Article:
Rupee Gains And Holds Below 80 Per Dollar As RBI Vows To Do What It Takes

Rupee gains on RBI’s vow to what it takes to defend the currency

The rupee inched higher on Monday, tracking a modest rise in its Asian peers as the Reserve Bank of India has vowed to do what it takes to defend the rupee from “jerky movements.”

But the gains in the currency were limited by losses in domestic stock markets ahead of the Federal Reserve meeting this week and on global economic activity risks.

Bloomberg quoted the rupee at 79.7363 against the dollar compared to its close of 79.8537 on Friday. The news agency showed the rupee traded in the 79.7000 to 79.8737 range on Monday.

PTI reported that the Indian currency gained 16 paise to close provisionally at 79.74 against the US dollar.

Reuters quoted the Indian currency at the highest in more than a week. The news agency said the partially convertible rupee ended trading at 79.73 per dollar compared to its close of 79.8550 on Friday. The unit rose to a high of 79.6950 during trade, its strongest since July 13.

“The dollar is weakening against most majors in European trade, which has helped the rupee. But with Fed expected to raise rates this week, we could see pressure building up on the rupee again,” the head of trading at a private bank told Reuters.

A separate report showed the rupee risks a further decline to 82 per dollar in the near term due to the widening of the trade deficit and expected aggressive rate hike by the US Fed later this week to tame record high inflation, according to economists.

The RBI, though, has made it clear that they would defend the Indian currency from extreme volatility and limit any sharp movements.

While the central bank says the rupee has held up well, they were ready to spend $100 billion in reserves if needed to support the currency in these unprecedented times, when almost every currency listed on the other side of the exchange rate against the dollar has taken a hit.

A member of the Economic Advisory Council said that the RBI was justified in using the country’s foreign exchange reserves to smooth out volatility in the rupee’s moves against the dollar.

“I think that the RBI is correct to use the FX reserves to smooth movement in the INR/USD… There is no point targeting an INR/USD level when USD is appreciating against all other majors,” Sanjeev Sanyal told the Reuters Global Markets Forum (GMF) in an interview.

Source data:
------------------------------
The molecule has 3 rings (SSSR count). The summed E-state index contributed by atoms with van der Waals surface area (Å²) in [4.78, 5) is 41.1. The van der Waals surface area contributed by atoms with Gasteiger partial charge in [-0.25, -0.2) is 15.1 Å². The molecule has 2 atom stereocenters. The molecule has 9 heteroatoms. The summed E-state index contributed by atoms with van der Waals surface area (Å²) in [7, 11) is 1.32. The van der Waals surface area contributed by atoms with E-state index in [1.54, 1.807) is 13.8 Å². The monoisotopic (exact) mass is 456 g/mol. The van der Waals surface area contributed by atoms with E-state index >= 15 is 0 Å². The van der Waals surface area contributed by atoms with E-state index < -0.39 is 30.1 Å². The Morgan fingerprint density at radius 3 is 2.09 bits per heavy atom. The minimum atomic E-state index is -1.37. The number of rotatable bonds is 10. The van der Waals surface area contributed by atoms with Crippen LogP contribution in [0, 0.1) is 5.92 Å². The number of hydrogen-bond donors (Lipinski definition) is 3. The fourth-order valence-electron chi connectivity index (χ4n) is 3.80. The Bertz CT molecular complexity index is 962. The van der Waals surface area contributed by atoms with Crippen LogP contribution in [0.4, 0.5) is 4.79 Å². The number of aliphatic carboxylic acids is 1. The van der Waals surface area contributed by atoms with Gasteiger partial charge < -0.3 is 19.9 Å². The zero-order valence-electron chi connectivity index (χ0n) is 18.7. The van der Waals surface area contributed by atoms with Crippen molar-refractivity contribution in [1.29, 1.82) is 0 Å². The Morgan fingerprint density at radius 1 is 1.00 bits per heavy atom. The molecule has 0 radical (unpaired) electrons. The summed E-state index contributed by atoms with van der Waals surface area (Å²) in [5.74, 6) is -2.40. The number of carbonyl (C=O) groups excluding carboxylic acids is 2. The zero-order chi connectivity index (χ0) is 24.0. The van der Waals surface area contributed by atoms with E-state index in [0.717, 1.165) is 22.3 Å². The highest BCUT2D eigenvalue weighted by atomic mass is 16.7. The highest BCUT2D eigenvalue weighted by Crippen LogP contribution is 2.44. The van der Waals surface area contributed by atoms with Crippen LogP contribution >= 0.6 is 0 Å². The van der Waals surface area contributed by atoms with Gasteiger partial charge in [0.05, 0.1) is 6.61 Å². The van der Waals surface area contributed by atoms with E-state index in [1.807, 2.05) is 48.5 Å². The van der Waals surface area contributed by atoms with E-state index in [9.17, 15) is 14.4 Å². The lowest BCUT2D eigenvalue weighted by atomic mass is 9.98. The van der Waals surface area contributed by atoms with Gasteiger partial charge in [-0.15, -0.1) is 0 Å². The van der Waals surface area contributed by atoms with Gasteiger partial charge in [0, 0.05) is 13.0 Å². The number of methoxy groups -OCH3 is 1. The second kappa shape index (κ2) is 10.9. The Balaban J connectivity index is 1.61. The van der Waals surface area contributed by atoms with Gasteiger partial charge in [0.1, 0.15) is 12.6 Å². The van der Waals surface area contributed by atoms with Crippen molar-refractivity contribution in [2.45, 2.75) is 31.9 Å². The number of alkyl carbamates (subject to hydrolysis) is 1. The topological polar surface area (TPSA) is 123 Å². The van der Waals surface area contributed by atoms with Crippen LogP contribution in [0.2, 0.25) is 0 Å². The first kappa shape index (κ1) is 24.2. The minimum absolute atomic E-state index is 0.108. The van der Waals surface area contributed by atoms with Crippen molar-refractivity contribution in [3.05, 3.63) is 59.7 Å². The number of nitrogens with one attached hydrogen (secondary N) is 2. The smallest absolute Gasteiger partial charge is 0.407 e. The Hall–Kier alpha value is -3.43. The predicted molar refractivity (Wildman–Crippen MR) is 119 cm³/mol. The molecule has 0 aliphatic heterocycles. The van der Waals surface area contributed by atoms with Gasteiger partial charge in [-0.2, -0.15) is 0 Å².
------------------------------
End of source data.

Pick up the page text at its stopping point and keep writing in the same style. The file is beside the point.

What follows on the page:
“Longer term, we need to maintain overall macro-stability and allow the cycle to play itself out,” said Mr Sanyal, who was previously India’s chief economic adviser.

India’s forex reserves fell by $7.5 billion as the Reserve Bank of India is using its war chest to limit the sharp decline and ‘jerky movements’ in the rupee, as indicated by Governor Shaktikanta Das, who said, “you buy an umbrella to use it when it rains!”

That latest data is a near $70 billion wiped from the record high reserves in October last year and about a $30 billion loss since Russia invaded Ukraine.

The rupee has repeatedly hit new lows and breached 80 per dollar for the first time ever this week and has collapsed about 7.4 per cent from about 74 at the beginning of the year.

The dollar, though, was on a firm footing as traders brace for a sharp US interest rate hike this week and look for safety as recent data points to a weakening global economy.

The US Federal Reserve concludes a two-day meeting on Wednesday, and markets are priced for a 75-basis-point (bp) rate hike, with about a 9 per cent chance of a 100 bp hike.

“Market reaction will turn on how hawkish Chair (Jerome) Powell sounds with his determination to reduce inflation in the face of slowing growth,” National Australia Bank currency strategist Rodrigo Catril told Reuters.

Asian stocks lost ground, retreating from over three-week highs as worries about a global economic downturn sapped investors’ risk appetite.

Tracking those cues, Indian equity benchmarks ended lower on Monday, snapping their six-day winning run.

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